A rather alarming report, detailed in the Los Angeles Times, shows that new travel restrictions requiring passports for American citizens to reenter the country are not being enforced.

These are American citizens, so perhaps we should not get too excited about the report, but it still makes you wonder about travel enforcement in general. Here are excerpts from the article:

Despite new travel requirements, more than 2.3 million Americans reentering the country by land or sea from Mexico or Canada failed to produce a passport, birth certificate or other secure document to establish identity and nationality, a government review has found.

Most people, including about 500,000 in California, were allowed to pass through ports of entry without the approved documents or without being sent to a secondary inspection post for a more in-depth examination, according to the report by the inspector general for the Department of Homeland Security.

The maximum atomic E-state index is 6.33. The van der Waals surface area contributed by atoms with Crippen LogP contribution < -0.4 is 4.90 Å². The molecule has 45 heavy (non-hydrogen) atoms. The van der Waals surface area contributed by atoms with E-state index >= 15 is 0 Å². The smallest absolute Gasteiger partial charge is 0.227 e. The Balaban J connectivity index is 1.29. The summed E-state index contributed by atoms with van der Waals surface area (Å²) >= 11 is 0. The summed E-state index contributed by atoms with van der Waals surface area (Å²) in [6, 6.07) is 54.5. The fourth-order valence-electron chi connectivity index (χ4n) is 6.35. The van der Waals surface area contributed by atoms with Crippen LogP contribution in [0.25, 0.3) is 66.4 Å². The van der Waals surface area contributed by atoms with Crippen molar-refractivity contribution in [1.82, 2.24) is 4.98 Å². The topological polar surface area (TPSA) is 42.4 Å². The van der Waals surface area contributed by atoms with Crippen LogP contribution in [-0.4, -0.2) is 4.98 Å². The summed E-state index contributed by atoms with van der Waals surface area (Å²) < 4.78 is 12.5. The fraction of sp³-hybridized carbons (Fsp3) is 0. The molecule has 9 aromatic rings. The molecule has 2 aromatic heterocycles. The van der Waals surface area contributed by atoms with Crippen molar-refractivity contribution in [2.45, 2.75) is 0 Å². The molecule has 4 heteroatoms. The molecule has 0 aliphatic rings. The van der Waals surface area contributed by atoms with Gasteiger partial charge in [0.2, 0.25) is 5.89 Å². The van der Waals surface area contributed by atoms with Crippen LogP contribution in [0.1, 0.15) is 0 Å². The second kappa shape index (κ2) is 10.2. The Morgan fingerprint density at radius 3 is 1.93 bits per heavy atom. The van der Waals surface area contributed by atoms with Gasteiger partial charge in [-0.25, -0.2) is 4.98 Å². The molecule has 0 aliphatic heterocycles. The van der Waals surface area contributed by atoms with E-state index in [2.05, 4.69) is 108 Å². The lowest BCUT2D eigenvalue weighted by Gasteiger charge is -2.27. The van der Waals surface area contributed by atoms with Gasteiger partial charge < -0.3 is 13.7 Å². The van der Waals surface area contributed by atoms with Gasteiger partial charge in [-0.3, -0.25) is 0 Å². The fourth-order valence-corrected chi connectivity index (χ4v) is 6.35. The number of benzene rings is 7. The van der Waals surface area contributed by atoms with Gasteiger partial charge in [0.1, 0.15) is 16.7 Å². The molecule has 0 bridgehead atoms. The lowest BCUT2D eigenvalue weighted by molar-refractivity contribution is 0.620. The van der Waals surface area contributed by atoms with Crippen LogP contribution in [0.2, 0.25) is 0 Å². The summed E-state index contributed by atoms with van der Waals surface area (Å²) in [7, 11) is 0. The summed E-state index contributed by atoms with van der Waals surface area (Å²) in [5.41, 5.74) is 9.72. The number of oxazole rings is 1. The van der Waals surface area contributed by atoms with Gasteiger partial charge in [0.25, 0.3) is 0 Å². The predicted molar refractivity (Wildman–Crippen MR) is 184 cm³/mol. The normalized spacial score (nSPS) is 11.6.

Many travelers were allowed to pass after undergoing extensive questioning and producing at least a driver’s license, the report found. Overall, 96% of travelers arriving at the 39 busiest land ports were in compliance with the new law, which took effect in June 2009.

The procedure for processing those without the required documents needs to be more precise and implemented across the board, the report said.

The Western Hemisphere Travel Initiative, approved by Congress last year, requires U.S. travelers reentering the country from Mexico or Canada to present documents, such as a passport or birth certificate, to U.S. Customs and Border Protection officers.

Out of more than 1 million people, including U.S. and foreign citizens, who legally enter the United States each day, about three-fourths arrive by land from Mexico or Canada, according to U.S. Customs and Border Protection officials.